Hierdie verandering was slegs een wat die Industriële Revolusie gedefinieer het, 'n historiese gebeurtenis wat 'n deurslaggewende verandering in die samelewing en die mens se verhouding met die natuur was. Een openbaring was dat die natuur gevul was met energie, gestoor in materiaal soos steenkool en water, wat ontketen en beheer kan word om die menslike aspirasies te bevorder. Dus Sneeustorm toon 'n moderne waardering vir die landskap waarin alle materie toeneem met dinamiese, maar onontginde kragte. Dit is egter nie 'n triomf nie: Turner het die nuutste tegnologie van die Industriële Revolusie verkleineer deur dit aan die veel groter natuurkrag te onderwerp.

Die filosofie van vrees

Soos 'n rampfilm, verander Turner se skildery 'n natuurramp-met die dood 'n byna sekerheid-in vermaak. 'As gevaar of pyn te naby druk, is hulle nie in staat om vreugde te verskaf nie, en is hulle eenvoudig verskriklik,' het Edmund Burke in 1757 geskryf, 'maar op sekere afstande en met sekere aanpassings is hulle miskien heerlik. ” [1] Hierdie morbiede vreugde het Burke 'n naam gekry: die “sublime, ” 'n toestand van beheerde terreur, veroorsaak deur 'n konfrontasie met die oorweldigende mag van die natuur. Die rede waarom 'n uitstekende kuns aantreklik is, is waarskynlik omdat dit die publiek se eie klein spanning en angs kontekstualiseer deur hulle die omvang van die groter prentjie te wys. Turner was deeglik bewus van Burke se estetiese teorie en het geword een van die bekendste voorstanders van die “sublime ” in die skilderkuns.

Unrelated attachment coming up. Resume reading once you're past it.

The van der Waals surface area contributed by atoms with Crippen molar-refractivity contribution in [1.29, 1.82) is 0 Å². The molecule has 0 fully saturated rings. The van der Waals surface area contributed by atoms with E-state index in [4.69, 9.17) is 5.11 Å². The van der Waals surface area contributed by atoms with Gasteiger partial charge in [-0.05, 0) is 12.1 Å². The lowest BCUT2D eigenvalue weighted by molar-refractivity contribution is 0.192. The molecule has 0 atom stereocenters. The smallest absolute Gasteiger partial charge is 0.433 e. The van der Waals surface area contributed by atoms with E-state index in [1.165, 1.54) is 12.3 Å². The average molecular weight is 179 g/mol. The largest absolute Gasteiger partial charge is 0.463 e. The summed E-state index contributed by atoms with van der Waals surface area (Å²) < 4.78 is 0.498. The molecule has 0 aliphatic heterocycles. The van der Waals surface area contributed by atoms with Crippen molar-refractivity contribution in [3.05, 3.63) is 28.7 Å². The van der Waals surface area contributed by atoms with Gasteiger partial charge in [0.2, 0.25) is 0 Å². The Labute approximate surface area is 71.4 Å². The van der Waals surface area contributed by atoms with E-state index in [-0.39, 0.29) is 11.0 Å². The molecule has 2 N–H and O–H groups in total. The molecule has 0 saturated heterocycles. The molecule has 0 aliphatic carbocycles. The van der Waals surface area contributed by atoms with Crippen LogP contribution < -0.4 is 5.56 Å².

James Mallord William Turner, Snow Storm-Stoomboot uit 'n hawe se mond en maak seine in vlak water en gaan deur die lood. Die skrywer was in hierdie storm op die nag toe die “Ariel ” Harwich verlaat het), 1842, Olie op doek, 91 cm × 122 cm (Tate Britain, Londen)

Turner het later in 'n gesprek dit voorgehou voordat hy geskilder het Sneeustorm hy het homself aan die mas van 'n skip vasgemaak en die eienaar gevra om vier uur lank in 'n storm te vaar. Dit, en die aanspraak op eerstehandse ervaring wat in die titel gemaak word, spoor ons aan om Turner te beskou as 'n deurmekaar figuur wat die sublieme in die naam van kuns vreesloos gekonfronteer het. Soos Barry Venning egter aangedui het, was Turner in 1842 65, en volgens historiese rekords het geen skip met die naam Ariel op hierdie tydstip vanaf Harwich gevaar nie.

Alhoewel sy verhaal vals was, is Turner se selfmitologisering steeds van belang, aangesien dit hom verbind met 'n breër kulturele beweging: Romantiek. Hierdie losbandige intellektuele fase in kuns, letterkunde en musiek was in opstand teen Neoklassisisme (wat meer gefokus was op die intellek, kollektiewe verantwoordelikheid en beheerde emosies) en plaas eerder die fokus op emosionele reaksies, individuele gevoelens en die oorweldigende krag van die natuur. Turner se lang verhaal beskryf hom as 'n uitstekende voorbeeld van hierdie selfgerigte en ekspressiewe artistieke neiging.

Nalatenskap

Hierdie skildery, soos baie ander deur Turner, verdeel hedendaagse menings. Dit is beslis onder baie kritici aangeval, waarvan een Snow Storm bloot 'seepblare en afwas' (dws skottelgoed en huisverf) genoem het. Aan die ander kant noem die Engelse kunskritikus John Ruskin die skildery 'een van die wonderlikste verklarings van seebeweging, mis en lig, wat ooit op doek gelê is.' [2] Ruskin noem Turner later die vader van moderne kuns.

'N Positiewe konsensus oor Turner se reputasie het sedert die middel van die negentiende eeu aansienlik gegroei en versterk: die kunstenaar het 'n aparte afdeling in Tate Britain, bekend as die Clore Gallery, toegewy. Brittanje se mees gesogte prys vir kontemporêre kuns - die 'Turner -prys' word ook ter ere van hom genoem, en in Februarie 2020 word hy herdenk aan die agterkant van die nuwe £ 20 -banknoot.

2020 £ 20 biljet ter ere van J.M.W. Turner